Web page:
The atomic bomb made wars between nations absurd, but rather than keep the nations and lose the war we preferred to keep the war and lose the nations.

“Atomic bomb” is a synecdoche for the whole package of modern war: poison gas, trenches, Krupp guns, firestorms, machine guns, etc.

Why could we agree to stop using poison gas but not to stop using machine guns or even rifled barrels? Why not agree to use no guns at all? Let both sides meet on a field with lances and horses and farming tools. But if it came to that, we’d never cease from wars. In this sense, we want the technology to save us from war. But this is a pointless thing to want.

If technology made wars ridiculous, then technology ought to be abandoned. Political entities cannot live without war and so we must either choose to exist in such a way that allows war to be a path to virtue or we will be existing in a way contrary to human happiness. Pacifism isn’t just naive, it’s contrary to social well-being.

One city with a big enough bomb could level another, but instead the city advances or retreats against its own occupants, whether we’re talking about the occupants of Baghdad in 2004 or of Paris today.



  1. February 27, 2015 at 3:25 pm

    I like this. It puts a spin on Einstein’s ‘war-after-next’ quip.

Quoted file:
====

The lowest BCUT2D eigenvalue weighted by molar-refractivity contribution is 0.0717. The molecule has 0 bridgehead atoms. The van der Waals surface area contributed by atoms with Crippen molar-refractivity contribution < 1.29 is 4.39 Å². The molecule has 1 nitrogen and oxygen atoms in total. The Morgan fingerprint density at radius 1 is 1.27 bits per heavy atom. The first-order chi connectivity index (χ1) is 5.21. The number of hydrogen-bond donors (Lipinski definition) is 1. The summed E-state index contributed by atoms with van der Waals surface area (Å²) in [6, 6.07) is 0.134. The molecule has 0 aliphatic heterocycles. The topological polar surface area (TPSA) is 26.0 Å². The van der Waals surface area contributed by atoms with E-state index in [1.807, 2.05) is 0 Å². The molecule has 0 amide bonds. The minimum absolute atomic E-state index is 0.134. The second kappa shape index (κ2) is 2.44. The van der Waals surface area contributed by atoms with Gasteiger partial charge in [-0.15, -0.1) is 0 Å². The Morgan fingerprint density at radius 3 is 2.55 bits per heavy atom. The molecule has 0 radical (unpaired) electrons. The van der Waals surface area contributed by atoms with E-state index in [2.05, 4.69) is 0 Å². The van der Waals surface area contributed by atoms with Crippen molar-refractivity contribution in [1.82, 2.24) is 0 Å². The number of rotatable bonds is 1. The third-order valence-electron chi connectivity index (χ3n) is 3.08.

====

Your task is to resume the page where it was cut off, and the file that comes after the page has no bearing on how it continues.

Maybe on a sadder angle, it seems the refusal to make anything but unprincipled exceptions in matters of mass slaughter is an artifact of democratic warfare – and here ‘democratic’ serves as a synecdoche for the whole package of modern politics: suffragism, commercialism, immanentism, pragmatism, progressivism, etc.

    War as a (treacherously alpine) path to virtue and human happiness? Not in a fundamentally appetetive social order. There can be only death, spoils, ad hoc cost-benefit analyses for what may cause too much spoliation to the spoils, and a fear of being the one left brandishing a saber in front of an armored column (mingled with a certain contempt for that one, if you’re not him).

  2. February 27, 2015 at 6:26 pm

    Re “Political entities cannot live without war….”: The town I live in has not been involved in a war with any of the neighboring towns for decades. Neither, as a matter of fact, has the state I live in been involved in a war with any of the neighboring states for decades.

    • February 27, 2015 at 9:17 pm

      Sure, but you’re really referring to a subordinate part of a regime. Your town and state are not self-governing and independent. Give it the same independence as the national regime of which it is a part, and make sure that its security needs aren’t being met by some hegemonic state (which is just a way of making it a part of some hegemon), and it would be at war within a person’s lifetime. Though I guess you could live in Uruguay or something. Or Switzerland.

      • February 28, 2015 at 6:19 am

        The reply then is that “world federalism” would be the answer. The devil would certainly be in the details.

  3. Caleb Neff said,

    March 12, 2015 at 11:14 am

    I think I get why, if we agree not to use one type of weapon, we ought to agree not to use other, equally terrible ones: those weapons are meant to stop war, and so deciding not to use them is to defeat their purpose, and to prolong something we moderns find horrible.

    You’re right, as usual (I think), that if war is inevitable, we ought to make it a growing experience.

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